September 2010 Archives
This fire has been raging since noon on Sunday (19th) and is less than five miles south of our house. Last night, because the smoke was so thick, we prepped the 5th wheel trailer, put the hitch back in the bed of my truck and prepared to evacuate -- not so much because of the fire, but because the smoke was so thick.
Sourced via the Salt Lake Tribune
"It's chaos," said Salt Lake County sheriff's Lt. Don Hutson as he helped move residents out of their homes.At least 1,400 homes had been evacuated as of midnight and some had caught fire, said emergency responders who descended on Herriman from across the valley and pushed through crowds of onlookers.
Meanwhile, as many as 250 evacuees waited for updates at a Red Cross center at Herriman High School.
Melissa Kula said she and her husband packed their car while they watched flames rise over the ridge behind their home on Muirwood Circle. When they pulled away at 8 p.m., flames were almost to their backyard.
"I'm devastated, to say the least," Kula said, tears welling in her eyes. Her family had lived in the home since June. As of Sunday night, she assumed it had burned.
Authorities could not confirm which or how many houses had burned Sunday night. "Upwards of 100," homes were in jeopardy, said Unified Fire Authority Chief Michael Jensen.
The blaze started during a National Guard training session when a spark from a soldier's round ignited dry brush, said Utah National Guard spokesman Lt. Col. Hank McIntire.
"They knew immediately and they got on it right away," but did not have enough manpower and equipment to contain the fire, McIntire said.
From Camp Williams, the fire moved into Arnold's Hollow of Rose Canyon and jumped over a dirt road that had previously acted as a barrier on Camp Williams' northern border at Black Ridge, said Unified Fire Authority Capt. Brad Taylor. Bulldozers were digging up fire breaks to the fire's east to keep it from spreading into the valley, but Taylor said they would not be effective until the winds die down.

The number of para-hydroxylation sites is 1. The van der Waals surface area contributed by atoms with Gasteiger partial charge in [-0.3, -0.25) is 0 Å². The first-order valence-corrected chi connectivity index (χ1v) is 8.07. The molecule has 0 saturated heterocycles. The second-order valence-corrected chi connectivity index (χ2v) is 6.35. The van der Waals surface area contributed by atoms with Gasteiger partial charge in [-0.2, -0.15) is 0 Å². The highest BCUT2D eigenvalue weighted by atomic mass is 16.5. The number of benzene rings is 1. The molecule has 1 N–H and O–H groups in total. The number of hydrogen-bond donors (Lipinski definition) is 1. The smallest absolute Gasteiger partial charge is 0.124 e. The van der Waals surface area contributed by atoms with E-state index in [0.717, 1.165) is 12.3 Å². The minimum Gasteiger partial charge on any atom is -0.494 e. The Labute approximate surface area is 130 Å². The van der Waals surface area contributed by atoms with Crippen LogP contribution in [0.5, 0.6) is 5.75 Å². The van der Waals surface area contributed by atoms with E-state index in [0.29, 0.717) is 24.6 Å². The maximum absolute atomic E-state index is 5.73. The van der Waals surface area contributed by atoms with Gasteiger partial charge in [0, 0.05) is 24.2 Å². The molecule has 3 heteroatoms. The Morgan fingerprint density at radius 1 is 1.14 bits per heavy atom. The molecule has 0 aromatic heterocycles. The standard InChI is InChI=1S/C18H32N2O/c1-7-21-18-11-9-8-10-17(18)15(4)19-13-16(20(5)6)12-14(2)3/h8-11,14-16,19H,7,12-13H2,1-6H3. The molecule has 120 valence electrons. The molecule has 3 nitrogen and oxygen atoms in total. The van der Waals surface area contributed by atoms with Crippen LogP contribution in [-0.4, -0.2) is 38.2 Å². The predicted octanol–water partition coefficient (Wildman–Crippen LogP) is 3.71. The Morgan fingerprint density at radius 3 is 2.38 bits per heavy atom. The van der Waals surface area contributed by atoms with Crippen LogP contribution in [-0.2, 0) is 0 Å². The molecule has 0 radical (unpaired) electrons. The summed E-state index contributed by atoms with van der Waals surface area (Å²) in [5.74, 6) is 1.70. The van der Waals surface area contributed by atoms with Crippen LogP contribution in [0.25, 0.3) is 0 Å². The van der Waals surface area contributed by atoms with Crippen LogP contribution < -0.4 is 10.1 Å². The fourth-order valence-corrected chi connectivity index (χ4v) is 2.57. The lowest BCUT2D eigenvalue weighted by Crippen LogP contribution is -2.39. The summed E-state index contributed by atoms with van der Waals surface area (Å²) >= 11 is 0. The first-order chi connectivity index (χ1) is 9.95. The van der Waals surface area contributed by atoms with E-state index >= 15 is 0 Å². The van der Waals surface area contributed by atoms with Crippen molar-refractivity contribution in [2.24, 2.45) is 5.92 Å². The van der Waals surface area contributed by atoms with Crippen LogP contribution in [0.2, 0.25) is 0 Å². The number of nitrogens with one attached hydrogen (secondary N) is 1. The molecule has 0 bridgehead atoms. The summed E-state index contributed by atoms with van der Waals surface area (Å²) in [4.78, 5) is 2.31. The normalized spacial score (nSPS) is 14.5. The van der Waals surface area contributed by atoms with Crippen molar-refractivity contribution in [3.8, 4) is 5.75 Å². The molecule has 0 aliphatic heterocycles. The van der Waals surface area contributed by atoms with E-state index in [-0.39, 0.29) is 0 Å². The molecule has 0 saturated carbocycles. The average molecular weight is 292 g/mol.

The lightning-sparked wildfire burning in central Utah's Twitchell Canyon grew to 21,000 acres Thursday afternoon, but crews expected to begin getting the upper hand as additional resources were brought to bear.
The blaze, which began as thunderstorms moved through the region July 20, continued to scorch swatches of conifer and shrub lands about 7 miles east of Manderville Reservoir. However, more than 200 firefighters were on the lines late Thursday, and another 40 were expected to join the effort by nightfall, said Forest Service spokeswoman Jesse Bender.
Bender said a fleet of five water- and fire-retardant-bearing helicopters were making drops on the flames, which in many places were difficult to reach on the ground because of the steep and rugged terrain of Fishlake National Forest.
Meanwhile, the Utah Highway Patrol kept Interstate 70 open, which had been closed off-and-on earlier in the week, though traffic was periodically limited to one lane.
Bender said firefighters did not have an estimated time for containment, because portions of the blaze continued to be allowed to burn as a "resource management tool" -- in other words, to clear out old growth and forest-floor level fuels in order to prevent future, large-scale conflagrations.
However, fire managers hoped to have the fire hemmed in before expected weekend winds make their task even more difficult. On Thursday, crews focused much of their attention on securing the eastern flank of the blaze, located roughly along Mill Creek canyon.
In addition to what was expected to be a firefighting army numbering nearly 250 by Friday morning, the Twitchell Canyon fire effort also has air tanker planes, bulldozers and nearly a dozen fire engines in action, Bender said.
Castle Rock Campground remains under a voluntary evacuation, and some roads and trails remain closed:
27 Miles into this off-camber narrow trail, I heard a pop and saw an explosion of green as the "slime" sprayed out of the tire.
Initially, I didn't think plugs would work, so I cut up a foam air filter, wrapped it in plastic wrap (from my sandwich) and crammed that into the gash. The foam filter was too flexible, so didn't hold and just fell out.
I then put the 40+ plugs in and it held for about 10 minutes and two air refills, but after that, they all just fell out and the tire was 100% flat.
We were only half-way through the track (about 27 miles into it). It was a tough ride with 4 good tires, but I was out a front/left tire.. oddly, the one tire that was probably the most required due to the trail leaning that direction.
Suffice it to say that you CAN run a Bighorn tires flat for 12+ miles over some very hostile terrain.
Large tree in the trail that we had to cut back.
My initial attempt to plug the 2" gash worked for about 10 minutes before the plugs all fell out.
This is what a tire looks like after being ridden flat for 12+ miles in hostile terrain:
Garmin tracks for the Boundary Trail:
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